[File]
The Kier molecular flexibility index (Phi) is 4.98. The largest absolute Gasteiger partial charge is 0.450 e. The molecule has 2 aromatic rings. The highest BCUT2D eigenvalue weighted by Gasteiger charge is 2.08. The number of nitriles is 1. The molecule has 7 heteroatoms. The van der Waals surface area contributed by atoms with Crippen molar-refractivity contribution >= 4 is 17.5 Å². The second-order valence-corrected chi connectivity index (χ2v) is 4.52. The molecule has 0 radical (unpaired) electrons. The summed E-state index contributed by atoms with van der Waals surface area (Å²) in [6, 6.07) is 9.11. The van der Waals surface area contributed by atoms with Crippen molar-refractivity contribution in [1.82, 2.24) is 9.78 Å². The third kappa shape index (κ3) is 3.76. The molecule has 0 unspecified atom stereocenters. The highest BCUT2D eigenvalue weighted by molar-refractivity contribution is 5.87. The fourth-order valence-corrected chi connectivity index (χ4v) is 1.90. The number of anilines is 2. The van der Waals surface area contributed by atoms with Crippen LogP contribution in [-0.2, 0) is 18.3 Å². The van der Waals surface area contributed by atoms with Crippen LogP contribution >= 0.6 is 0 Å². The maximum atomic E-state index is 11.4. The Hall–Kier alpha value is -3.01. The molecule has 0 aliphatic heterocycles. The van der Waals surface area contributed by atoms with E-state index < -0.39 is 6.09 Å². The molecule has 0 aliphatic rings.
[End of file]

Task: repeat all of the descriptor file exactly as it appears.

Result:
The Kier molecular flexibility index (Phi) is 4.98. The largest absolute Gasteiger partial charge is 0.450 e. The molecule has 2 aromatic rings. The highest BCUT2D eigenvalue weighted by Gasteiger charge is 2.08. The number of nitriles is 1. The molecule has 7 heteroatoms. The van der Waals surface area contributed by atoms with Crippen molar-refractivity contribution >= 4 is 17.5 Å². The second-order valence-corrected chi connectivity index (χ2v) is 4.52. The molecule has 0 radical (unpaired) electrons. The summed E-state index contributed by atoms with van der Waals surface area (Å²) in [6, 6.07) is 9.11. The van der Waals surface area contributed by atoms with Crippen molar-refractivity contribution in [1.82, 2.24) is 9.78 Å². The third kappa shape index (κ3) is 3.76. The molecule has 0 unspecified atom stereocenters. The highest BCUT2D eigenvalue weighted by molar-refractivity contribution is 5.87. The fourth-order valence-corrected chi connectivity index (χ4v) is 1.90. The number of anilines is 2. The van der Waals surface area contributed by atoms with Crippen LogP contribution in [-0.2, 0) is 18.3 Å². The van der Waals surface area contributed by atoms with Crippen LogP contribution >= 0.6 is 0 Å². The maximum atomic E-state index is 11.4. The Hall–Kier alpha value is -3.01. The molecule has 0 aliphatic heterocycles. The van der Waals surface area contributed by atoms with E-state index < -0.39 is 6.09 Å². The molecule has 0 aliphatic rings.